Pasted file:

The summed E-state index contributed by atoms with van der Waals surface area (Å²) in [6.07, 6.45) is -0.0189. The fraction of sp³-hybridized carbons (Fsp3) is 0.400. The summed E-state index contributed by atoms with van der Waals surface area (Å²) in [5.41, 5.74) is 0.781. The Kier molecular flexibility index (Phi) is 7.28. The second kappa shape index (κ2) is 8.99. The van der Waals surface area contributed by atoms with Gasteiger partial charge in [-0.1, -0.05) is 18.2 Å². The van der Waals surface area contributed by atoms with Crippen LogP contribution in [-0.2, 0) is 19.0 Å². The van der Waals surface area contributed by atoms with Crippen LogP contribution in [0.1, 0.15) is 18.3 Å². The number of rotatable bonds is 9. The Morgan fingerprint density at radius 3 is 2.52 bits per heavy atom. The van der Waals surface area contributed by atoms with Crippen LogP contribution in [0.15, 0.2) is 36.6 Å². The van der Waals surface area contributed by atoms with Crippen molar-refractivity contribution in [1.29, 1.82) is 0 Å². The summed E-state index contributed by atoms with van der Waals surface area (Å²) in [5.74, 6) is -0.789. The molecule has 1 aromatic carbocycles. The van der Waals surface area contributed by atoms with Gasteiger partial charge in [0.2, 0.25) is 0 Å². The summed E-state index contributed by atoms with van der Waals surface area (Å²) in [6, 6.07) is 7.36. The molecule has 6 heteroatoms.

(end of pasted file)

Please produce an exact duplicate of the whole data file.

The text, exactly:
The summed E-state index contributed by atoms with van der Waals surface area (Å²) in [6.07, 6.45) is -0.0189. The fraction of sp³-hybridized carbons (Fsp3) is 0.400. The summed E-state index contributed by atoms with van der Waals surface area (Å²) in [5.41, 5.74) is 0.781. The Kier molecular flexibility index (Phi) is 7.28. The second kappa shape index (κ2) is 8.99. The van der Waals surface area contributed by atoms with Gasteiger partial charge in [-0.1, -0.05) is 18.2 Å². The van der Waals surface area contributed by atoms with Crippen LogP contribution in [-0.2, 0) is 19.0 Å². The van der Waals surface area contributed by atoms with Crippen LogP contribution in [0.1, 0.15) is 18.3 Å². The number of rotatable bonds is 9. The Morgan fingerprint density at radius 3 is 2.52 bits per heavy atom. The van der Waals surface area contributed by atoms with Crippen LogP contribution in [0.15, 0.2) is 36.6 Å². The van der Waals surface area contributed by atoms with Crippen molar-refractivity contribution in [1.29, 1.82) is 0 Å². The summed E-state index contributed by atoms with van der Waals surface area (Å²) in [5.74, 6) is -0.789. The molecule has 1 aromatic carbocycles. The van der Waals surface area contributed by atoms with Gasteiger partial charge in [0.2, 0.25) is 0 Å². The summed E-state index contributed by atoms with van der Waals surface area (Å²) in [6, 6.07) is 7.36. The molecule has 6 heteroatoms.